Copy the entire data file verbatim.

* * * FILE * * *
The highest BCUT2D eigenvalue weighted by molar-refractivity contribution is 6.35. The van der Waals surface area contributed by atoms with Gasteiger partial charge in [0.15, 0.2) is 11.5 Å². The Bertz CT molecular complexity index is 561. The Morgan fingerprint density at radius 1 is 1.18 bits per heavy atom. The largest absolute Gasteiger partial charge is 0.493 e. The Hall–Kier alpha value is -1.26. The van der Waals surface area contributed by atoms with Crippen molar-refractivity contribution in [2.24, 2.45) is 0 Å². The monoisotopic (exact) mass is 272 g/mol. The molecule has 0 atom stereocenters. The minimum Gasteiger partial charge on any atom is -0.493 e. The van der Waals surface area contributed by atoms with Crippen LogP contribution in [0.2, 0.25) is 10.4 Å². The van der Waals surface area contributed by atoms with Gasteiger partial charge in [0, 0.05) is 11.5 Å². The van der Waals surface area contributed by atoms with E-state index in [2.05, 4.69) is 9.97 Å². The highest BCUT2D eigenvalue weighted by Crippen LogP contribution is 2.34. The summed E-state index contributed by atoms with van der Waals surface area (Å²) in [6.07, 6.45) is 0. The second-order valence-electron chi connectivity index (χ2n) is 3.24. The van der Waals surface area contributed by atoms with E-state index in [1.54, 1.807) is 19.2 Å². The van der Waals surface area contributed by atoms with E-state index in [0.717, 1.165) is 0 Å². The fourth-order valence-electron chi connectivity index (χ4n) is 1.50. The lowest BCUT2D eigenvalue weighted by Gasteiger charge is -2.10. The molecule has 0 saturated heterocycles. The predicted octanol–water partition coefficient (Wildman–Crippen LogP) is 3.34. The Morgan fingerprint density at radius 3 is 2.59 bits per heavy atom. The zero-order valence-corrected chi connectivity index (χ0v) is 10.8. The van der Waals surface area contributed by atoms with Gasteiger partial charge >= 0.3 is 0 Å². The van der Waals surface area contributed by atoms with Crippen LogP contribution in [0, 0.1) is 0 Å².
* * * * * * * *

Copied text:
The highest BCUT2D eigenvalue weighted by molar-refractivity contribution is 6.35. The van der Waals surface area contributed by atoms with Gasteiger partial charge in [0.15, 0.2) is 11.5 Å². The Bertz CT molecular complexity index is 561. The Morgan fingerprint density at radius 1 is 1.18 bits per heavy atom. The largest absolute Gasteiger partial charge is 0.493 e. The Hall–Kier alpha value is -1.26. The van der Waals surface area contributed by atoms with Crippen molar-refractivity contribution in [2.24, 2.45) is 0 Å². The monoisotopic (exact) mass is 272 g/mol. The molecule has 0 atom stereocenters. The minimum Gasteiger partial charge on any atom is -0.493 e. The van der Waals surface area contributed by atoms with Crippen LogP contribution in [0.2, 0.25) is 10.4 Å². The van der Waals surface area contributed by atoms with Gasteiger partial charge in [0, 0.05) is 11.5 Å². The van der Waals surface area contributed by atoms with E-state index in [2.05, 4.69) is 9.97 Å². The highest BCUT2D eigenvalue weighted by Crippen LogP contribution is 2.34. The summed E-state index contributed by atoms with van der Waals surface area (Å²) in [6.07, 6.45) is 0. The second-order valence-electron chi connectivity index (χ2n) is 3.24. The van der Waals surface area contributed by atoms with E-state index in [1.54, 1.807) is 19.2 Å². The van der Waals surface area contributed by atoms with E-state index in [0.717, 1.165) is 0 Å². The fourth-order valence-electron chi connectivity index (χ4n) is 1.50. The lowest BCUT2D eigenvalue weighted by Gasteiger charge is -2.10. The molecule has 0 saturated heterocycles. The predicted octanol–water partition coefficient (Wildman–Crippen LogP) is 3.34. The Morgan fingerprint density at radius 3 is 2.59 bits per heavy atom. The zero-order valence-corrected chi connectivity index (χ0v) is 10.8. The van der Waals surface area contributed by atoms with Gasteiger partial charge >= 0.3 is 0 Å². The van der Waals surface area contributed by atoms with Crippen LogP contribution in [0, 0.1) is 0 Å².